Saturday, September 8, 2007

Farmer's Meeting

I'm in catch-up mode with blog posting as it is actually my last day in India, so the quality of posts is going to suck, and you'll get a bunch of writing in succession, but here we go anyway. The farmer's meeting was the climax of the summer in terms of the work I did with Jatan. Kapilbhai arranged a meeting of 40 of Gujarat's most advanced organic farmers to come to a retreat where we would deliberate on the future of certification in Gujarat (from Jatan's perspective). The purpose of the meeting was to introduce a few certification systems (including the one we developed this summer), explain how they worked, and give the farmer's a choice on how Jatan should proceed (support one, some, all, or none of the certification systems presented... we were prepared for any of these options).

It was an action-packed meeting for the entire three days, and it was really amazing for me to see farmers from all over Gujarat spending time and effort with something I helped to make. It was really thrilling during the sessions where we introduced our system (JCS for Jatan Certification System... yea the name sucks so feel free to suggest a cool name in Gujarati to replace it), and watch the farmers really engage in the discussion and debates over aspects of the system. I was encouraged that all the feedback sessions for JCS ran over time. We even had mock farm appraisals (we call them appraisals to de-emphasize the connotation of policing in the term "inspection") for JCS where the farmers went to a nearby organic farm and used our system.

In the end the farmers decided that they wanted to go forward with JCS; it was the best fit for the realities of Gujarat. In fact, that was our main aim. The other systems may allow broader market reach and more recognition from buyers, but the standards and procedures were not sensitive to the organic farming context in Gujarat specifically. Our system offers a good fit, albeit with many limitations including lack of influence outside of Gujarat since the system is backed by Jatan which doesn't have much of an influence outside of the state. But Jatan as an organization has enough goodwill and credibility within Gujarat that a certificate issued by them would stand in local markets, which from my limited experience seems to be the first step for farmers to gain market advantages with organic.

I realize that this blog has lately been light on talking about my work and more on trying to sound smart and funny. This is mostly because I prepare weekly reports for my internship requirements and so I would get bored reusing material out of that stuff to create blog posts. But what that means is if you are interested in my work, definitely let me know and I can share all kinds of gory details with you which have already been recorded and are nicely formatted. But I will now, for the sake of completeness, write out a high-level outline of what I did this summer:

  • Arrived in Baroda and learned about how Jatan, an NGO promoting organic farming in Gujarat, works. Lived at the Vinoba Bhave Ashram, with Jatan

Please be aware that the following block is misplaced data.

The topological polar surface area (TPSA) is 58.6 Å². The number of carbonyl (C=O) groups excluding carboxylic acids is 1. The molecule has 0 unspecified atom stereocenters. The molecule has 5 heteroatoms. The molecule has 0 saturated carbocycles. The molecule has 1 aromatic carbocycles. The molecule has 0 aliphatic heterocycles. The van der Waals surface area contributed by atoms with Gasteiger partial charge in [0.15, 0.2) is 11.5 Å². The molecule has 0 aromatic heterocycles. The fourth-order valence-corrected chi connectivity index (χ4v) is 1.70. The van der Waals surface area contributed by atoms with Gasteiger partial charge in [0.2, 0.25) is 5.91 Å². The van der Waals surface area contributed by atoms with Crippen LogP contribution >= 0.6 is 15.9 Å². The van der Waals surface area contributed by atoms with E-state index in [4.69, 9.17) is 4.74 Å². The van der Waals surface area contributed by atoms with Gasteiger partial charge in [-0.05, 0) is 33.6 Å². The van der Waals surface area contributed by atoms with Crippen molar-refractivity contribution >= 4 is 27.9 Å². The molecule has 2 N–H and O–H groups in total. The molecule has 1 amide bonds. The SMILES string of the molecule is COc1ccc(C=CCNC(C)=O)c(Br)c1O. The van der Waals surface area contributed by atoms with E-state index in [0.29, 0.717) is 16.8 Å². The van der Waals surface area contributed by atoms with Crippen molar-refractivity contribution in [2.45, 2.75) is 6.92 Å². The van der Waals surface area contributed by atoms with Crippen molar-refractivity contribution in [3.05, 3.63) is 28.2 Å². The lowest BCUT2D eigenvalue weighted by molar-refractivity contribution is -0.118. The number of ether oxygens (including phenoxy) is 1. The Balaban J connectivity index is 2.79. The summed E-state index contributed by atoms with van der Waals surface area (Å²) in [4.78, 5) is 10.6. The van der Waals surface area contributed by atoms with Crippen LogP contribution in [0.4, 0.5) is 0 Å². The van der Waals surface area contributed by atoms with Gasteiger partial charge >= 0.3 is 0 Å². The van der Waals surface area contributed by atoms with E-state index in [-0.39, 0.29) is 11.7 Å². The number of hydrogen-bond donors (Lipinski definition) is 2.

• Learned through literature, discussions, conferences, etc. about organic farming, the state of marginal farmers in Gujarat, the Indian agriculture system, international and Indian organic certification systems (including strengths and weaknesses)
  • Hung out at organic retail outlets in Baroda to talk to consumers and learn about their experiences, motivations, feelings, etc. about organic
  • Hung out with farmers through farm visits; I now know most of the most experienced organic farmers throughout Gujarat.
  • Conceived of, designed, and iterated on JCS, a system (software, forms, processes) to certify farmers in Gujarat as "Sajiv Kheti", which literally means "living agriculture" and is roughly equivalent to organic farming. The certificate would be issued by Jatan and is based on the principles of openness, inclusiveness, and trust. The main unique components of JCS are that the appraisals are done by experienced organic farmers who serve more as mentors than inspectors; certification is based on quantitative evaluation of a piece of land through the "Sajiv Kheti Scorecard" which assigns points to criteria along the three categories of environment, health, and social considerations to produce a "Sajiv Kheti Index". Granting a certificate with an index indicator allows for more than a binary accept or reject scenario which is too limiting in Gujarat; An indicator of the degree to which the farmer is dependent on his land for his livelihood, a "Subsistence Index", is also included in the certification; and the system is mostly trust-based, run by volunteer farmers, and with minimal fees, which makes it a system of and by the farmers to a large extent.
  • Presented JCS to farmers and got validation on the system; plans to fully operationalize and certify farmers by the end of the year have been finalized. We recently got the news that in Kachchh, farmers are self-organizing to videotape meetings to introduce JCS to share with farmers across the region. The media may also be getting involved to spread the word to farmers that such a system is being offered, and to explain how it works.
  • Co-wrote a paper for the ICTD conference which surveys the information needs in "agriculture value chains" in developing regions and current successes, gaps, and opportunities in addressing those needs with appropriate information systems.
  • Wrapped up with more meetings in Delhi to present the work and discuss next steps

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